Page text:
Monday, April 09, 2012

Potting Day

Today is Potting Day for the Sedgwick County Extension Master Gardeners.  It starts in an hour, meaning I need to leave in about 30 minutes.  With 30 minutes to fill, I decided to share photos of what my offerings look like in full bloom.

Larkspur.  Yes, it's an annual.  But, if you put it (in full sun or light shade) where you'd like it to reseed, it will come back reliably year after year.  I'm not sure what the species of my variety of larkspur is, so I can't say for certain whether or not it is native.  It certainly needs no extra care and seems to attract bees readily.

Aromatic aster (Aster oblongifolius).  I originally planted both 'October Skies' and 'Radon's Favorite', which have long since cross pollinated.  The species is native.  This somewhat washed out photo is from last fall, towards the end of our horrible heat and drought.  It shows the aromatic aster underplanted with gaillardia along my front walkway.  These plants got very little water all summer, yet still they bloomed beautifully.  Word of caution:  aromatic asters look like yellow-green mounds of nondescript shrubbery (about 2' tall and 3' wide) for much of the summer, but they are covered with purple blooms in the September-October time frame.  They bloom for a long time and are some of the last flowers to come into bloom in my garden.

Wild bergamot/beebalm (Monarda fistulosa).  I have seen this species growing in the middle of a hot, dry prairie in SW Iowa, so I am going to transplant some into a similar locale to see how it does.  So far it's doing very well in my garden bed, where it also got almost no extra water last summer.  The clump has expanded to a large (3') diameter over several years, but it has not "run" like many of the other Monardas do for me, so I do not consider it invasive or particularly aggressive.

Sand lovegrass (Eragrostis trichodes).  This beautiful, relatively small prairie grass is wonderful, although it will seedreadily, so watch for seedlings nearby and pull them if you don't want a clump in that spot.  Sand lovegrass tops out at about 2', with a light airy seed head, looking very much like a smaller, refined version of switchgrass.  This photo was taken 3 months ago, in January.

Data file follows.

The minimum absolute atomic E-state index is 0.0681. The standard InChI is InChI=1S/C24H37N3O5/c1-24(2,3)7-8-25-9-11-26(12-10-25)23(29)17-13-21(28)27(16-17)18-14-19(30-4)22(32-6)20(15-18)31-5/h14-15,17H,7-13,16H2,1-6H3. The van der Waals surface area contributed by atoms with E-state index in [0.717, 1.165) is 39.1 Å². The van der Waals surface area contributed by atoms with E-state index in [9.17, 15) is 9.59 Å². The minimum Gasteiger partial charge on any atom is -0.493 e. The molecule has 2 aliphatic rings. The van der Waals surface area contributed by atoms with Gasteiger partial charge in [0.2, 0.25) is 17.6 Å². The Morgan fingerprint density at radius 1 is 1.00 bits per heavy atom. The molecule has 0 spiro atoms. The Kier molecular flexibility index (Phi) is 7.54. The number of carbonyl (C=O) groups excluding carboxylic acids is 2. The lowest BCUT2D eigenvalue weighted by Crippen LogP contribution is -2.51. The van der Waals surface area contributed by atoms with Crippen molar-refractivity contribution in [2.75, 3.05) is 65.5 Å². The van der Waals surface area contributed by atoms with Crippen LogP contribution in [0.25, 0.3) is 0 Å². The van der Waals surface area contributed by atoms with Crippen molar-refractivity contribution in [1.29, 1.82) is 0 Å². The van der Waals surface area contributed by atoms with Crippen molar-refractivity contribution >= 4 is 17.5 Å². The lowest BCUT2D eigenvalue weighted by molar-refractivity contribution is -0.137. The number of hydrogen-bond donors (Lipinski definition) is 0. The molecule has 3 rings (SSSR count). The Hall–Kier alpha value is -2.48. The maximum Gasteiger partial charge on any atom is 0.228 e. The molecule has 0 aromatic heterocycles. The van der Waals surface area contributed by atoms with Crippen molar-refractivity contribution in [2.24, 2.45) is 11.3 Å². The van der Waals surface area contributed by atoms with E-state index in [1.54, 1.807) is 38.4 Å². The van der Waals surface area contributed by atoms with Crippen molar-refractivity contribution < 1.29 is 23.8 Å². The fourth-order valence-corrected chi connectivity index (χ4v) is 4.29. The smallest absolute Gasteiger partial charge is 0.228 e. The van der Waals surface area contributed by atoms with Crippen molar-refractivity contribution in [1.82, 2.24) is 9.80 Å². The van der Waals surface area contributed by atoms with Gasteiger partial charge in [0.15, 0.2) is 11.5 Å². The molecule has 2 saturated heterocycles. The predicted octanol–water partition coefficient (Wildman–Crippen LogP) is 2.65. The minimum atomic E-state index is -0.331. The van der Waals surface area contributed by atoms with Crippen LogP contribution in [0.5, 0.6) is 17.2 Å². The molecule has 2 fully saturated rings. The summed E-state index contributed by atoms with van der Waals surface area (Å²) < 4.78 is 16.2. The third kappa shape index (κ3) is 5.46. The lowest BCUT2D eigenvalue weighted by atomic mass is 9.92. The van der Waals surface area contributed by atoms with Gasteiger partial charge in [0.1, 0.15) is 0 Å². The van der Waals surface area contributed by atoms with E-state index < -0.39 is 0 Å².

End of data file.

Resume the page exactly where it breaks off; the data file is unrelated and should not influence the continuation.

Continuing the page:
Hackberry (Celtis occidentalis).  Judging from the number of seedlings that I have under my "bird trees", this relative of elms is one of their most popular foods!  It's reputation is that "everything eats it, but nothing kills it".  The leaves are rather rough and ready, but the overall form of the tree is attractive, it's hardy, and (did I mention?) the birds love it!  I do not, however, have a photo of it at this time.

Early, deep/bright purple iris.  A passalong from my father-in-law, this iris has done exceptionally well for me.

So that's this year's line-up of passalongs.  I'll be curious to see which ones are most popular!


greggo said...

You can passalong a few to winfield, can
can't you? I have some rudebeckia hirta and goldstrum, salvia 'black and blue', purple echinacia for trade.

~Gardener on Sherlock Street said...

That bee balm is intriguing. I love larkspur. It's one of the first flowers I remember growing as a child. It does reseed nicely and thanks to a friend I have more of it returned to my garden this spring.
We have a hackberry tree. Got it from my parents' farm because the birds planted a lot of them there too. Irises are always great to share. Hope the pass along day was fun!

~Gardener on Sherlock Street said...

Me again. Sorry. Forgot to make sure you saw my reply on the tulips. I dug up some more info for you at my post!

Gaia Gardener: said...

Passalong potting day was very enjoyable. I scored some compass plants (hopefully with enough root to survive), 2 Solomon's seals, some bronze fennel, a couple Husker Red Penstemon, and some surprise lilies. I've got the compass plants and Solomon's seals in the ground. Tomorrow will be another planting day!

Melanie said...

Sounds like a productive week! My larkspur is just starting to bloom. .and it will be a stunning show when all the sprouts start!! I have been checking out that Wichita Bergamont for a couple years now. I love bee balm but have never been able to keep it watered. We saw some smothered in swallowtails last summer when we went to Chaplin nature center in Ark City. .I then saw it listed in High Country garden. .and it is on my "list" of plants to put in someday. I notice that many people have iris blooming already. .mine don't seem to be close yet. .though I did notice a small swell looking to be a bud in one of my water iris in the pond this evening. .my favorite part of gardening. .the continual excitement of something new!! I'll bet that penstemon will be great. .I have loved the foliage of that one. .those plants are new to me in the last couple years. .and I have a couple varieties. .I LOVE them!! Enjoy your cloudy planting days. .and hoping you don't see any of the severe weather this week.